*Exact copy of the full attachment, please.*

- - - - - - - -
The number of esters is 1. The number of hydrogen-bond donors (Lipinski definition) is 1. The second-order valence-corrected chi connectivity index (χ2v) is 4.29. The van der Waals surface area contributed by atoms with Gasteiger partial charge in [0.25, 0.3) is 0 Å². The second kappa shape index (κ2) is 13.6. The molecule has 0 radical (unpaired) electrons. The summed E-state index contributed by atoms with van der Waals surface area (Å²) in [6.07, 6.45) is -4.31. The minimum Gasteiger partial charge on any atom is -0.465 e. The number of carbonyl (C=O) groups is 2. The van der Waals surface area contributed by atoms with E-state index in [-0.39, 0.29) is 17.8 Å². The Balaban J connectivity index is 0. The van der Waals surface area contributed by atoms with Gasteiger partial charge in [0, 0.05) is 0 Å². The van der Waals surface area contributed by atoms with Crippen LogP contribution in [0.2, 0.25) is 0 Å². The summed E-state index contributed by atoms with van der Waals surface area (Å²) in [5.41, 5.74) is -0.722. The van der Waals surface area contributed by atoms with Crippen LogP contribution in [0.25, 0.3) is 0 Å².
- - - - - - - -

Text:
The number of esters is 1. The number of hydrogen-bond donors (Lipinski definition) is 1. The second-order valence-corrected chi connectivity index (χ2v) is 4.29. The van der Waals surface area contributed by atoms with Gasteiger partial charge in [0.25, 0.3) is 0 Å². The second kappa shape index (κ2) is 13.6. The molecule has 0 radical (unpaired) electrons. The summed E-state index contributed by atoms with van der Waals surface area (Å²) in [6.07, 6.45) is -4.31. The minimum Gasteiger partial charge on any atom is -0.465 e. The number of carbonyl (C=O) groups is 2. The van der Waals surface area contributed by atoms with E-state index in [-0.39, 0.29) is 17.8 Å². The Balaban J connectivity index is 0. The van der Waals surface area contributed by atoms with Gasteiger partial charge in [0, 0.05) is 0 Å². The van der Waals surface area contributed by atoms with Crippen LogP contribution in [0.2, 0.25) is 0 Å². The summed E-state index contributed by atoms with van der Waals surface area (Å²) in [5.41, 5.74) is -0.722. The van der Waals surface area contributed by atoms with Crippen LogP contribution in [0.25, 0.3) is 0 Å².